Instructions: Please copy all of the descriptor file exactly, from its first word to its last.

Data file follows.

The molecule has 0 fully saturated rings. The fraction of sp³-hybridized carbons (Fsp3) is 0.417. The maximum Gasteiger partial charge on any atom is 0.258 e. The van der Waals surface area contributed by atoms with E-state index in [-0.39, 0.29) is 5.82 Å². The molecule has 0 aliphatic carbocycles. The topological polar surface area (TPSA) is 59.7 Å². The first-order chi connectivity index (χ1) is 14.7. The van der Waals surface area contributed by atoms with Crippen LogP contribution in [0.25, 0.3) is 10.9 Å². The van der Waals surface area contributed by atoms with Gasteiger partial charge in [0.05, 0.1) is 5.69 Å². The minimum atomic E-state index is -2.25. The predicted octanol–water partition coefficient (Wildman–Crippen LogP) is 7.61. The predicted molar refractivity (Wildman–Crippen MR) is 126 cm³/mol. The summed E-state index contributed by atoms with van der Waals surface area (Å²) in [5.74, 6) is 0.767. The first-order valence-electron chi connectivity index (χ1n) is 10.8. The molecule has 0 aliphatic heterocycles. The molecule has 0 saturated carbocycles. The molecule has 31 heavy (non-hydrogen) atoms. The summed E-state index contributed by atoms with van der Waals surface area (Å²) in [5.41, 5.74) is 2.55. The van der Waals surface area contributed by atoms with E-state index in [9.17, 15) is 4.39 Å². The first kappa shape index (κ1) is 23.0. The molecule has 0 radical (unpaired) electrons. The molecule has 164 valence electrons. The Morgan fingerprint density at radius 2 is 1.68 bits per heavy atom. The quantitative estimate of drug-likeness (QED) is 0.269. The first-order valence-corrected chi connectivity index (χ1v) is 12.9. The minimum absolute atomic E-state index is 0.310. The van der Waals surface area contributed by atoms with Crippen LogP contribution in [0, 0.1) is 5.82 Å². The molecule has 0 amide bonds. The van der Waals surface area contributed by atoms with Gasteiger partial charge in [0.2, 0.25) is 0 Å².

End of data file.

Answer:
The molecule has 0 fully saturated rings. The fraction of sp³-hybridized carbons (Fsp3) is 0.417. The maximum Gasteiger partial charge on any atom is 0.258 e. The van der Waals surface area contributed by atoms with E-state index in [-0.39, 0.29) is 5.82 Å². The molecule has 0 aliphatic carbocycles. The topological polar surface area (TPSA) is 59.7 Å². The first-order chi connectivity index (χ1) is 14.7. The van der Waals surface area contributed by atoms with Crippen LogP contribution in [0.25, 0.3) is 10.9 Å². The van der Waals surface area contributed by atoms with Gasteiger partial charge in [0.05, 0.1) is 5.69 Å². The minimum atomic E-state index is -2.25. The predicted octanol–water partition coefficient (Wildman–Crippen LogP) is 7.61. The predicted molar refractivity (Wildman–Crippen MR) is 126 cm³/mol. The summed E-state index contributed by atoms with van der Waals surface area (Å²) in [5.74, 6) is 0.767. The first-order valence-electron chi connectivity index (χ1n) is 10.8. The molecule has 0 aliphatic heterocycles. The molecule has 0 saturated carbocycles. The molecule has 31 heavy (non-hydrogen) atoms. The summed E-state index contributed by atoms with van der Waals surface area (Å²) in [5.41, 5.74) is 2.55. The van der Waals surface area contributed by atoms with E-state index in [9.17, 15) is 4.39 Å². The first kappa shape index (κ1) is 23.0. The molecule has 0 radical (unpaired) electrons. The molecule has 164 valence electrons. The Morgan fingerprint density at radius 2 is 1.68 bits per heavy atom. The quantitative estimate of drug-likeness (QED) is 0.269. The first-order valence-corrected chi connectivity index (χ1v) is 12.9. The minimum absolute atomic E-state index is 0.310. The van der Waals surface area contributed by atoms with Crippen LogP contribution in [0, 0.1) is 5.82 Å². The molecule has 0 amide bonds. The van der Waals surface area contributed by atoms with Gasteiger partial charge in [0.2, 0.25) is 0 Å².